We’ve had enough of the Jolyon Maughams and the Gary Linekers and the John Bercows and the Mark Ovlands pratting around on top of our train carriages and preventing us from going where we want to go.

The Brexit train is about to leave the station. And it’ll take more than a bunch of posturing, prancing gimps to stop us.

These are the words of the man who brought us the “dogshit yoghurt fallacy“, now asking us to believe that cultural entropy can be reversed. That degeneration can be magically turned into renaissance in a way that has only ever been achieved before by bloody revolution or total war. That getting Brexit – actually or in name only – will unmix the dogshit from the yoghurt and, somehow, put all these people and their pet projects back in their box.

Perhaps he also imagines that by manhandling a couple of crusty dickheads at Canning Town we have somehow started to reduce the flow of money from our pockets to the green blob, the micromanagement of our daily lives will somehow be upended, all the slebs will suddenly stop lecturing us like a bunch of coked-up primary school ma’ams and Greta Thunberg will step on a landmine, with hilarious consequences.

At least Tim Newman is a bit more measured in his instinct that things are on the up:

Today’s incident [The Extinction Rebellion tube train kicking], coming off the back of the authorities’ decision to ban any more unauthorised Extinction Rebellion protests in London, might be a sign things are starting to turn. On top of that, it looks as though Boris might have reached a deal with the EU which can pass a parliamentary vote and see Britain leaving the EU at the end of the month as planned. While probably not perfect, it is better than May’s appalling Withdrawal Agreement and does actually represent Brexit in more than name only. That will leave an awful lot of Remain activists unemployed, and a fair few MPs staring down the barrel of a P45 cannon at the next election.

All in all, things are looking a little brighter after today, aren’t they?

It’s admirable and typically English to seek out the chink of light through the clouds. The Canning Town Twat-Kicking made me smile. But one swallow does not make a spring.

It might be a good way to have a happy Sunday but, in the long term, we don’t profit from kidding ourselves that it’ll all be okay, when an unemotional look at the situation would make it clear that we are now more than 50 years into the progressive project and its deeply entrenched beneficiaries are not about to change their tune on the back of a couple of isolated defeats.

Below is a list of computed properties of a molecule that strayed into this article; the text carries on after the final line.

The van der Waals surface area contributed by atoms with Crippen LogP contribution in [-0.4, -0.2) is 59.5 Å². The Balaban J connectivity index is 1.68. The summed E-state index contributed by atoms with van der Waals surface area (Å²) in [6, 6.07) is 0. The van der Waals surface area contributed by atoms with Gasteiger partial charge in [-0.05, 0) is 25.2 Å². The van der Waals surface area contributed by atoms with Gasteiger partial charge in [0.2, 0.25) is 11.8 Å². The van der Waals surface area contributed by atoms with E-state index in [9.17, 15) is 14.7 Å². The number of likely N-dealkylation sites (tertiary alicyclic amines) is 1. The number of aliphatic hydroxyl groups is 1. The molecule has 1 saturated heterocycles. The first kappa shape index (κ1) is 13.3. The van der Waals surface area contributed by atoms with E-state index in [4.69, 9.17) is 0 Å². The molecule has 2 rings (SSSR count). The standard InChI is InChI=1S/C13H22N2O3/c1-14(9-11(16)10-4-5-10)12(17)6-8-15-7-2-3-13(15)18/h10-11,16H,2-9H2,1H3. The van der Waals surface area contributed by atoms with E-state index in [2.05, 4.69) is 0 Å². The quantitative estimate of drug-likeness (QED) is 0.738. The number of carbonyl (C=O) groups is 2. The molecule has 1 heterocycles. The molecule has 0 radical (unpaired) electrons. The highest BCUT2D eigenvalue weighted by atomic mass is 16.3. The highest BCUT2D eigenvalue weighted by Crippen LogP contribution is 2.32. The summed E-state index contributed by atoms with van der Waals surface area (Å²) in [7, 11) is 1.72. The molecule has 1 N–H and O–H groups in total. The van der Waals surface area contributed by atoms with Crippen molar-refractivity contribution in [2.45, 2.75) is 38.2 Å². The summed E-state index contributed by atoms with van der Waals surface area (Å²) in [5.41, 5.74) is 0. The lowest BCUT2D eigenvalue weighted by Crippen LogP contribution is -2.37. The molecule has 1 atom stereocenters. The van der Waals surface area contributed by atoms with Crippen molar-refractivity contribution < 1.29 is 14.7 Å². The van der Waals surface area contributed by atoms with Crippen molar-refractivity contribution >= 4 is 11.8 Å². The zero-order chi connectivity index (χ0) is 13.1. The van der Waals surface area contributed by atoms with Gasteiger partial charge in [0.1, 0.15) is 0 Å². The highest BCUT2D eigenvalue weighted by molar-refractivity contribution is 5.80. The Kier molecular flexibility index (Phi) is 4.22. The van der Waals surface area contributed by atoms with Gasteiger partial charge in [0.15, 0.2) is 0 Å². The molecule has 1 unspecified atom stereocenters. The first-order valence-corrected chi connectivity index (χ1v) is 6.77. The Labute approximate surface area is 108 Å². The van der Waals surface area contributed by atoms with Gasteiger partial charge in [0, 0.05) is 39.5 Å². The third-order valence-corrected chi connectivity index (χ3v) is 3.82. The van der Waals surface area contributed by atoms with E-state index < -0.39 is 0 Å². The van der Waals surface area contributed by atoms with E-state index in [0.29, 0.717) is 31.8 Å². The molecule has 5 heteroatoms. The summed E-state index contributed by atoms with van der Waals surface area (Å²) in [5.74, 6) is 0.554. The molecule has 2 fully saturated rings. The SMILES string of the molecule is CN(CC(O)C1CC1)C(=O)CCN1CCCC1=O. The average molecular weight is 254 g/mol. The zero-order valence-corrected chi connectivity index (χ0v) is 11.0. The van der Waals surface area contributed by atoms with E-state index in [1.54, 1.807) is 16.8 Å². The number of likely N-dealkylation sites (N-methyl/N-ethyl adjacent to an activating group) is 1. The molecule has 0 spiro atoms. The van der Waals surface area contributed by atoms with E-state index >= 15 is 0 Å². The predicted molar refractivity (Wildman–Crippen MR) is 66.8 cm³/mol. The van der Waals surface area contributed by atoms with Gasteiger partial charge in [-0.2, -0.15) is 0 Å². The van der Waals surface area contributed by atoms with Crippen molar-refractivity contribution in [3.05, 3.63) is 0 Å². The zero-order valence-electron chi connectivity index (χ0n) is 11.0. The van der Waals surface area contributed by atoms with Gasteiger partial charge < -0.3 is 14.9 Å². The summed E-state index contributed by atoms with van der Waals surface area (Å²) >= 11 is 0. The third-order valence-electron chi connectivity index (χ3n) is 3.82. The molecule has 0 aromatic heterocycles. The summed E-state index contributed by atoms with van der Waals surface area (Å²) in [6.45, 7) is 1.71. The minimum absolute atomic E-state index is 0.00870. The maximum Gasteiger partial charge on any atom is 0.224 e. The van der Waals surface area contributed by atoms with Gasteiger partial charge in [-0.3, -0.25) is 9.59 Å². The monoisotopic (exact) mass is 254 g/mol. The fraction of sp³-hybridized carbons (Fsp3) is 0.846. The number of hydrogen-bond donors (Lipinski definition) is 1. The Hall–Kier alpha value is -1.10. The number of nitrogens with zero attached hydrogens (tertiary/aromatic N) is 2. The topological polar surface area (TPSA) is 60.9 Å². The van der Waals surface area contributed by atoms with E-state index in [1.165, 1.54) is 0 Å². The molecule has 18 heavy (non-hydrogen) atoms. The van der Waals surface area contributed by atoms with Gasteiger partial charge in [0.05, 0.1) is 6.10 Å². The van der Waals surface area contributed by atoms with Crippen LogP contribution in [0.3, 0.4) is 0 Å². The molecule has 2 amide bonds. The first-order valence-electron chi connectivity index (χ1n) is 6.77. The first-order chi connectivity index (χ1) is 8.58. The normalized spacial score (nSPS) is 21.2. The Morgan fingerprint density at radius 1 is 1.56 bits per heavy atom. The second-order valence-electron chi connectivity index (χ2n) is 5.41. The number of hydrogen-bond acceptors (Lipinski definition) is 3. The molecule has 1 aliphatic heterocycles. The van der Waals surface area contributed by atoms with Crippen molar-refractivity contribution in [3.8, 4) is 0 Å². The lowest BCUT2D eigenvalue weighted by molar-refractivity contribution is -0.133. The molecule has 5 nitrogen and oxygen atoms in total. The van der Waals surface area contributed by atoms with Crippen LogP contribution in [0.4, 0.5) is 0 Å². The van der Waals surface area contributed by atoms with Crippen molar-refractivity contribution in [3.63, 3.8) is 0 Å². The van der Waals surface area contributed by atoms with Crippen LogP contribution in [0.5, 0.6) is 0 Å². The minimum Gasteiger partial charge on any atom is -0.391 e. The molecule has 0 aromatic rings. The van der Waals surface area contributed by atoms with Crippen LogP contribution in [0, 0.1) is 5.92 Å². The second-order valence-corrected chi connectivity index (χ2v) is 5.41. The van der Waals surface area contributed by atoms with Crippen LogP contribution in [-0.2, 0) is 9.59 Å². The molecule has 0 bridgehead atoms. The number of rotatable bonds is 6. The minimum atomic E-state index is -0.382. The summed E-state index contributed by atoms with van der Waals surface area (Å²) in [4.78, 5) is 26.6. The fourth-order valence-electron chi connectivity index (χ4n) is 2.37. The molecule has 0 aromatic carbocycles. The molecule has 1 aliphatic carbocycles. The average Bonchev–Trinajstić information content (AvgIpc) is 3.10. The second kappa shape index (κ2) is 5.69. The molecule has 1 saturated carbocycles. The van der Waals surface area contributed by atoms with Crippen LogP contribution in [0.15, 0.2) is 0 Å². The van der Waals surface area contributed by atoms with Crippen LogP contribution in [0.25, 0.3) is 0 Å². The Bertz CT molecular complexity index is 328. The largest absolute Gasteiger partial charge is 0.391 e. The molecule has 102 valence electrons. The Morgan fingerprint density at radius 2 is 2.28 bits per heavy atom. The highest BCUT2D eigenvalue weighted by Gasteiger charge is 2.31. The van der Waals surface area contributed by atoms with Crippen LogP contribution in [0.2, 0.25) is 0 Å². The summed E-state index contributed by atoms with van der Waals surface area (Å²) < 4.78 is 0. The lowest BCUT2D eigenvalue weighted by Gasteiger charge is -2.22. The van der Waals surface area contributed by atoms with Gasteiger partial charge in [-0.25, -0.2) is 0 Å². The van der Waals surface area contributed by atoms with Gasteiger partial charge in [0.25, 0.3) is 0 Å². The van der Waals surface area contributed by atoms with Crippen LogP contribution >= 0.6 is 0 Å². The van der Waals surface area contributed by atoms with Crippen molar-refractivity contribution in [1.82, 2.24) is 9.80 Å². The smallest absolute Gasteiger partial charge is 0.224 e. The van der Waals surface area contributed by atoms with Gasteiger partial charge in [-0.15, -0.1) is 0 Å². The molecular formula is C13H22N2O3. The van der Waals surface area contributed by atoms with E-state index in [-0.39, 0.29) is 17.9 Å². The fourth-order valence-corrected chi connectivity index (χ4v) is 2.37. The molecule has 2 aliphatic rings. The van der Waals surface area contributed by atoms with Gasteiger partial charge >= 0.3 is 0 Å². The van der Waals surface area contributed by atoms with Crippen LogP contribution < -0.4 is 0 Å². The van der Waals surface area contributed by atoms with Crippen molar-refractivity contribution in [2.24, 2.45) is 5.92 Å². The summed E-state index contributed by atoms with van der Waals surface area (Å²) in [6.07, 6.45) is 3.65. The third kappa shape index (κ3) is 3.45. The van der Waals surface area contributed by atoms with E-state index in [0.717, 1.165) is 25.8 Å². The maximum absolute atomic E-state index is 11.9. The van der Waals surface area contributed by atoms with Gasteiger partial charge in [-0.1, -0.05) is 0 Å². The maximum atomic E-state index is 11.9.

The idea that if the global warming gravytrain is cancelled, its travellers will turn to productive activities that truly enrich humanity is absurd. Or that when Brexit is done, the defeated remainers will turn to upholding popular will and the greatest economic and societal good, reducing violent crime and social fragmentation by acting upon empirical evidence as it relates to uncomfortable questions of ethnicity, culture and religion, improving opportunities for all to live a fulfilling, rewarding and uncoerced life.

The Devil makes work for idle hands. Take away climate change and Brexit and it’ll be some other sort of futile ‘conservation’ or ‘improvement’ that they dedicate themselves to… whatever they choose, it’ll just be another pretext on which to demand we all ‘think of the children’, a different stick to beat us with and another lucrative bandwagon to board.

We can and do fight for ground inch by inch and yard by yard, and while we may have gained an inch at Canning Town, and a foot-pound of momentum from whatever Brexit turns out to be, it’s just the beginning of a long and gruelling fight-back.  One that most people don’t have the time, resources or tenacity for. Hell, most of the people who are old and wise enough to see it all for what it is will be dead before there’s the faintest hope of consigning the current hegemony to the landfill of stupid ideas and ruinous mass delusions.

And, as far as most people are concerned, there is still everything to gain from at least appearing to be onboard with the progressive theocracy, and everything to lose by disembarking. As long as there’s football/the royal family/X-Factor/Punch & Judy politics to confect a drama out of, most people won’t keep on making too much of a fuss.

I hestitate to draw parallels with Classical legends or Biblical struggles or the decline and fall of the Roman Empire and the onset of the Dark Ages, but you can if you like and I wouldn’t object. Each would illustrate some useful lessons that we should all pay heed to.

Those of us with the will and means to fight must not let fatigue lead us to complacency, even for a lazy Sunday.

Now, fingers crossed for ManU to trounce Liverpool, eh?


A compromise is a defeat you’re forced to smile about

This Brexit deal. It’s as good as done isn’t it? And done we have been.